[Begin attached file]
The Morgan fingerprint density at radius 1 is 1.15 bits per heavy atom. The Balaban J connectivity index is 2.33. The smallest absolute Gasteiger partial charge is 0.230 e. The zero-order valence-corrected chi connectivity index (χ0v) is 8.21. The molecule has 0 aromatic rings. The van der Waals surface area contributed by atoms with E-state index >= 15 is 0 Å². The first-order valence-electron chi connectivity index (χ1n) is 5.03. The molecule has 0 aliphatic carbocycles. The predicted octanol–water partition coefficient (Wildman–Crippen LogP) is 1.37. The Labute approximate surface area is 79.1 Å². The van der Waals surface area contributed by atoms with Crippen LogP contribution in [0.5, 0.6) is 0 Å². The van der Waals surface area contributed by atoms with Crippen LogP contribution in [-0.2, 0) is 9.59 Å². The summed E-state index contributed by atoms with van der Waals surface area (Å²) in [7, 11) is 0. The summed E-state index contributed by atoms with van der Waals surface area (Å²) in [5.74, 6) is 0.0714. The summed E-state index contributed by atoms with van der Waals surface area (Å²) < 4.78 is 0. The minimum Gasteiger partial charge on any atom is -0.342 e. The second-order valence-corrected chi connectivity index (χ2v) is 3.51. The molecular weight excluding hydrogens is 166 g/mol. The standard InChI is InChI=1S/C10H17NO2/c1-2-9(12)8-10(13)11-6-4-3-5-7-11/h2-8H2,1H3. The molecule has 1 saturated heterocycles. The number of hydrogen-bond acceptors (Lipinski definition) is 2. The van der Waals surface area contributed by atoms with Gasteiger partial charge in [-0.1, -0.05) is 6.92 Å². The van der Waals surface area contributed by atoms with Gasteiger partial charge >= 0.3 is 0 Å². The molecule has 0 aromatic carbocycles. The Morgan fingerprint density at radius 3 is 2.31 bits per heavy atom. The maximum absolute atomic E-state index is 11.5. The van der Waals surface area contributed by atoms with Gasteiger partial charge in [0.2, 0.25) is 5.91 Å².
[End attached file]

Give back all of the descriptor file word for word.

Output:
The Morgan fingerprint density at radius 1 is 1.15 bits per heavy atom. The Balaban J connectivity index is 2.33. The smallest absolute Gasteiger partial charge is 0.230 e. The zero-order valence-corrected chi connectivity index (χ0v) is 8.21. The molecule has 0 aromatic rings. The van der Waals surface area contributed by atoms with E-state index >= 15 is 0 Å². The first-order valence-electron chi connectivity index (χ1n) is 5.03. The molecule has 0 aliphatic carbocycles. The predicted octanol–water partition coefficient (Wildman–Crippen LogP) is 1.37. The Labute approximate surface area is 79.1 Å². The van der Waals surface area contributed by atoms with Crippen LogP contribution in [0.5, 0.6) is 0 Å². The van der Waals surface area contributed by atoms with Crippen LogP contribution in [-0.2, 0) is 9.59 Å². The summed E-state index contributed by atoms with van der Waals surface area (Å²) in [7, 11) is 0. The summed E-state index contributed by atoms with van der Waals surface area (Å²) in [5.74, 6) is 0.0714. The summed E-state index contributed by atoms with van der Waals surface area (Å²) < 4.78 is 0. The minimum Gasteiger partial charge on any atom is -0.342 e. The second-order valence-corrected chi connectivity index (χ2v) is 3.51. The molecular weight excluding hydrogens is 166 g/mol. The standard InChI is InChI=1S/C10H17NO2/c1-2-9(12)8-10(13)11-6-4-3-5-7-11/h2-8H2,1H3. The molecule has 1 saturated heterocycles. The number of hydrogen-bond acceptors (Lipinski definition) is 2. The van der Waals surface area contributed by atoms with Gasteiger partial charge in [-0.1, -0.05) is 6.92 Å². The van der Waals surface area contributed by atoms with Gasteiger partial charge >= 0.3 is 0 Å². The molecule has 0 aromatic carbocycles. The Morgan fingerprint density at radius 3 is 2.31 bits per heavy atom. The maximum absolute atomic E-state index is 11.5. The van der Waals surface area contributed by atoms with Gasteiger partial charge in [0.2, 0.25) is 5.91 Å².